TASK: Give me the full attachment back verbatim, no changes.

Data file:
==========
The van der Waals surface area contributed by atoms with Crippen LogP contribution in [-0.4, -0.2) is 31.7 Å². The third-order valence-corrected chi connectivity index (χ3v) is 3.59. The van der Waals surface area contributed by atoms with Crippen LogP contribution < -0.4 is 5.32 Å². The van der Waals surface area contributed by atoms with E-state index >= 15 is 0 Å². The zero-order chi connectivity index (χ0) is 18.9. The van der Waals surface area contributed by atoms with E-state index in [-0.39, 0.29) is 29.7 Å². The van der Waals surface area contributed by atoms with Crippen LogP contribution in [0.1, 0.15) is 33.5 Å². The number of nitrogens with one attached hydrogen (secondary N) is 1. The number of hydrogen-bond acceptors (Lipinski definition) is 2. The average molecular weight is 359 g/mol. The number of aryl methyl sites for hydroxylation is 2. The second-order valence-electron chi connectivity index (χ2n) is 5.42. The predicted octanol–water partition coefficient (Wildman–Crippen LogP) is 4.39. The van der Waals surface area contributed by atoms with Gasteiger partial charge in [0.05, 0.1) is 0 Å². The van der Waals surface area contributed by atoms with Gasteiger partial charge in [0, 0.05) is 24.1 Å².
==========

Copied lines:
The van der Waals surface area contributed by atoms with Crippen LogP contribution in [-0.4, -0.2) is 31.7 Å². The third-order valence-corrected chi connectivity index (χ3v) is 3.59. The van der Waals surface area contributed by atoms with Crippen LogP contribution < -0.4 is 5.32 Å². The van der Waals surface area contributed by atoms with E-state index >= 15 is 0 Å². The zero-order chi connectivity index (χ0) is 18.9. The van der Waals surface area contributed by atoms with E-state index in [-0.39, 0.29) is 29.7 Å². The van der Waals surface area contributed by atoms with Crippen LogP contribution in [0.1, 0.15) is 33.5 Å². The number of nitrogens with one attached hydrogen (secondary N) is 1. The number of hydrogen-bond acceptors (Lipinski definition) is 2. The average molecular weight is 359 g/mol. The number of aryl methyl sites for hydroxylation is 2. The second-order valence-electron chi connectivity index (χ2n) is 5.42. The predicted octanol–water partition coefficient (Wildman–Crippen LogP) is 4.39. The van der Waals surface area contributed by atoms with Gasteiger partial charge in [0.05, 0.1) is 0 Å². The van der Waals surface area contributed by atoms with Gasteiger partial charge in [0, 0.05) is 24.1 Å².